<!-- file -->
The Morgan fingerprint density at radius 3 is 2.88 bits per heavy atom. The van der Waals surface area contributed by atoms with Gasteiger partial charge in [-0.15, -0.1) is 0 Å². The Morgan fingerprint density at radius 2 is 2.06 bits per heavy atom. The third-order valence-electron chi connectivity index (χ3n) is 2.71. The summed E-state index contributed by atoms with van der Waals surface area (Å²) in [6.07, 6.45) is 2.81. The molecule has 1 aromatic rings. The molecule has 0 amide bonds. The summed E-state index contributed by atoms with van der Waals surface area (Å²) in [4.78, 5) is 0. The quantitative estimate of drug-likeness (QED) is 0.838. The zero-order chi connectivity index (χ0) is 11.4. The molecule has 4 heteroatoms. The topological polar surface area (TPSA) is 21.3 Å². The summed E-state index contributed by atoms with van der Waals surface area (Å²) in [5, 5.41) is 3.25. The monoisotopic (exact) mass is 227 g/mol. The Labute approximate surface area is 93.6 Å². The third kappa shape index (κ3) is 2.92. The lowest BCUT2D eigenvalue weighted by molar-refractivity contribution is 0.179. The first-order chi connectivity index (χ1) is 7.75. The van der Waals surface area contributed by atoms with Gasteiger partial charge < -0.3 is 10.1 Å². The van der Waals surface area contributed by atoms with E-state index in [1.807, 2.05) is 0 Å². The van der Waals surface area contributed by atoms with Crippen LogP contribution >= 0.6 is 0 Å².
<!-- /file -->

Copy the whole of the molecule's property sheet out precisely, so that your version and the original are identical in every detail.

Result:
The Morgan fingerprint density at radius 3 is 2.88 bits per heavy atom. The van der Waals surface area contributed by atoms with Gasteiger partial charge in [-0.15, -0.1) is 0 Å². The Morgan fingerprint density at radius 2 is 2.06 bits per heavy atom. The third-order valence-electron chi connectivity index (χ3n) is 2.71. The summed E-state index contributed by atoms with van der Waals surface area (Å²) in [6.07, 6.45) is 2.81. The molecule has 1 aromatic rings. The molecule has 0 amide bonds. The summed E-state index contributed by atoms with van der Waals surface area (Å²) in [4.78, 5) is 0. The quantitative estimate of drug-likeness (QED) is 0.838. The zero-order chi connectivity index (χ0) is 11.4. The molecule has 4 heteroatoms. The topological polar surface area (TPSA) is 21.3 Å². The summed E-state index contributed by atoms with van der Waals surface area (Å²) in [5, 5.41) is 3.25. The monoisotopic (exact) mass is 227 g/mol. The Labute approximate surface area is 93.6 Å². The third kappa shape index (κ3) is 2.92. The lowest BCUT2D eigenvalue weighted by molar-refractivity contribution is 0.179. The first-order chi connectivity index (χ1) is 7.75. The van der Waals surface area contributed by atoms with Gasteiger partial charge < -0.3 is 10.1 Å². The van der Waals surface area contributed by atoms with E-state index in [1.807, 2.05) is 0 Å². The van der Waals surface area contributed by atoms with Crippen LogP contribution >= 0.6 is 0 Å².